In the age of smartphones, text messaging and general digital overload, getting people to open your emails has never been more problematic. While that's true for personal emails to friends, it's obviously even more the case for marketers. Unlike the mail piece that can entice with color, images, font size and format, email's fate rests almost entirely on that measly subject line ... those 10 to 50 characters that vie for the prospect's attention.
Therefore, it's not surprising that marketers are now resorting to new symbols like stars (★) and hearts (♡) in order to get the public's attention. Our fundraising friends at Blackbaud recently wrote about this phenomenon. The author, Robyn Mendez, reported that her colleagues believed the usage of such symbols increased the chance that the email message would get trapped by the prospect's spam filter, but also that she "frequently received subject lines with symbols and in recent months I was receiving them more frequently from a wider variety of commercial emailers. Interestingly enough, there were no emails with symbols from other non-profits or events."
Mendez continues, "This got me thinking ... if major commercial emailers are including symbols in their subject lines, then is the practice of including symbols in subject lines really all that taboo?"
In fact, Experian tackled this very subject nearly a year ago. In a study based on Experian CheetahMail, they witnessed "mixed-to-positive results when using symbols in subject lines, with 56 percent of brands we analyzed having a higher unique open rate."
In order of popularity, the symbols they saw in subject lines ranked like this:
♥ ★ ☼ ♫ ☀ ✿ ☆ ♡ ⇒ ☺ ❤ ✈ ✞ → ☂
Experian says that "Trying a different symbol may add a 'wow' factor to subject lines. Airplanes (✈) had a 10.7 percent lift in unique open rates, while umbrellas (☂) generated a 50 percent lift."
Of course, while I was reading Mendez's piece, my work email box got pinged a few times and one email stood out more than others ... you guessed it, the one with two stars! (See the mediaplayer to the right.)
Then I looked at my Gmail and hunted for such unusual symbols. Frankly, I came up with very few examples. There was Drugstore.com with their clever use of sun symbols to promote its "Sun Care" department, but not much else. And while that email somewhat got my attention, the old-fashioned $ symbol in a nearby email from Rolling Stone grabbed my eyeballs more: "Come Back for Only $1".
In other words, let's make sure we see the forest through the trees here … or not put the cart before the horse. These new symbols may be worth exploring (see some tips below before you willy-nilly toss them into a subject line), but the "core symbols" should still be your go-to symbols in terms of frequency.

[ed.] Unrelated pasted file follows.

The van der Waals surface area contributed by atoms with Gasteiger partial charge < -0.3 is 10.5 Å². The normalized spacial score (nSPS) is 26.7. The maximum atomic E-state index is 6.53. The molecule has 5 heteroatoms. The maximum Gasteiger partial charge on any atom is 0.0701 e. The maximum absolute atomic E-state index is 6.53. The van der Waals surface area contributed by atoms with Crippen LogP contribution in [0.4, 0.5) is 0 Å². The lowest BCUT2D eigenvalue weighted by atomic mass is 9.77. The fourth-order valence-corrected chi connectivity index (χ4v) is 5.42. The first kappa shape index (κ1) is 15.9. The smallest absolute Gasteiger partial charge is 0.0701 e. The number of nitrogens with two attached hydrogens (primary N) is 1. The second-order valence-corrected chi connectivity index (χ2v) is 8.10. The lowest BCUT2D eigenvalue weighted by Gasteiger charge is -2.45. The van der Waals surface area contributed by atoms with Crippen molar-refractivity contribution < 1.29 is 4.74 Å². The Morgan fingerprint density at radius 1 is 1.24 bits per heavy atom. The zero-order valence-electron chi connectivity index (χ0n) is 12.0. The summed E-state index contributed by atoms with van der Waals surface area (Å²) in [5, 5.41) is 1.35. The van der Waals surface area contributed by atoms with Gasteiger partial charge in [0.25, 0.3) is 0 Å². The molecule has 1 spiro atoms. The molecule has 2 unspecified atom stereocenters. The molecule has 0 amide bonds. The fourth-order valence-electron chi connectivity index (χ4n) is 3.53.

In our gigantic database of email and direct mail samples (Who's Mailing What!), members can use filters and search terms to find nearly every kind of email that's sent out (sign up for a free demo if you're interested). Indeed, we track everything involving subject lines, including the usage of symbols. Looking at the emails from 1/1/2012 to 3/31/2013 reveals the following "Real Top 10" of symbols used in emails, followed by the percentage of emails in which they appear:
- ! 33.6 percent
- - 23.9 percent
- % 20.4 percent
- : 19.9 percent
- $ 10.7 percent
- & 9.0 percent
- + 8.1 percent
- ? 3.5 percent
- / 2.5 percent
- ; 2.3 percent
Okay, I can already hear you saying, "B O R I N G!!!!!" Well, sometimes effective direct mail and email messaging is just that.
Experian also notes that employing newish symbols requires testing. "If you test using symbols in your subject lines and see great results at first that taper off, perhaps the 'newness' has worn off. Try testing new symbols or testing symbols against no symbols."
Of course, some symbols appear as themselves in certain email clients while others become gobblygook, which is a big turn-off to prospects. Make sure you test your favorite new symbols in different email clients and on different devices to make sure your thumbs up doesn't end up a big thumbs down in open rate!
Ethan Boldt is the chief content officer of Direct Marketing IQ, the home of direct marketing research and Who's Mailing What!, the most complete library of direct mail and email in the world. To watch a quick video about Who's Mailing What!, go to www.whosmailingwhat.com/video. He can be reached at firstname.lastname@example.org.
Related story: Employ 'Copy Drivers' to Drive Response